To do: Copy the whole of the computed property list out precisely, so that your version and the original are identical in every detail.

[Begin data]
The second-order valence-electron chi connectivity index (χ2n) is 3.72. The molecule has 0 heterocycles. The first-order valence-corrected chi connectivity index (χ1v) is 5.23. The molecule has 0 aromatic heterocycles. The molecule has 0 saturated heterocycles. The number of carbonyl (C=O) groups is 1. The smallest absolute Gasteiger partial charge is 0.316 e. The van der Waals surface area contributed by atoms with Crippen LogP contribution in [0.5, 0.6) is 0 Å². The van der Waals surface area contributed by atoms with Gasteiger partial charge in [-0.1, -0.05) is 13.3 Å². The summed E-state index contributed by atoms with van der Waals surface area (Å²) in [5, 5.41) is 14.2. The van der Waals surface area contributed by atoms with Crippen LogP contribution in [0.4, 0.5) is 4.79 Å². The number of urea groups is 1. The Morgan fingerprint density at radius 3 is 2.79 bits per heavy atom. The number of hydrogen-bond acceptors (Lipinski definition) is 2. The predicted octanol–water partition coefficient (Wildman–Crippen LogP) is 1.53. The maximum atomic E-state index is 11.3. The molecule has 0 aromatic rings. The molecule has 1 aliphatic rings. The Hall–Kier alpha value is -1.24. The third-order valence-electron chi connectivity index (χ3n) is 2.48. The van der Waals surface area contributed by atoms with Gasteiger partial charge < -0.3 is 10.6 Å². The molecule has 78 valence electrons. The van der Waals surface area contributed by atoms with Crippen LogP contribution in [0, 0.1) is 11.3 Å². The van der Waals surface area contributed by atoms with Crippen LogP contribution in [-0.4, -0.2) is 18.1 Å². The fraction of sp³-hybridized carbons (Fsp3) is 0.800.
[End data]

The second-order valence-electron chi connectivity index (χ2n) is 3.72. The molecule has 0 heterocycles. The first-order valence-corrected chi connectivity index (χ1v) is 5.23. The molecule has 0 aromatic heterocycles. The molecule has 0 saturated heterocycles. The number of carbonyl (C=O) groups is 1. The smallest absolute Gasteiger partial charge is 0.316 e. The van der Waals surface area contributed by atoms with Crippen LogP contribution in [0.5, 0.6) is 0 Å². The van der Waals surface area contributed by atoms with Gasteiger partial charge in [-0.1, -0.05) is 13.3 Å². The summed E-state index contributed by atoms with van der Waals surface area (Å²) in [5, 5.41) is 14.2. The van der Waals surface area contributed by atoms with Crippen LogP contribution in [0.4, 0.5) is 4.79 Å². The number of urea groups is 1. The Morgan fingerprint density at radius 3 is 2.79 bits per heavy atom. The number of hydrogen-bond acceptors (Lipinski definition) is 2. The predicted octanol–water partition coefficient (Wildman–Crippen LogP) is 1.53. The maximum atomic E-state index is 11.3. The molecule has 0 aromatic rings. The molecule has 1 aliphatic rings. The Hall–Kier alpha value is -1.24. The third-order valence-electron chi connectivity index (χ3n) is 2.48. The van der Waals surface area contributed by atoms with Gasteiger partial charge < -0.3 is 10.6 Å². The molecule has 78 valence electrons. The van der Waals surface area contributed by atoms with Crippen LogP contribution in [0, 0.1) is 11.3 Å². The van der Waals surface area contributed by atoms with Crippen LogP contribution in [-0.4, -0.2) is 18.1 Å². The fraction of sp³-hybridized carbons (Fsp3) is 0.800.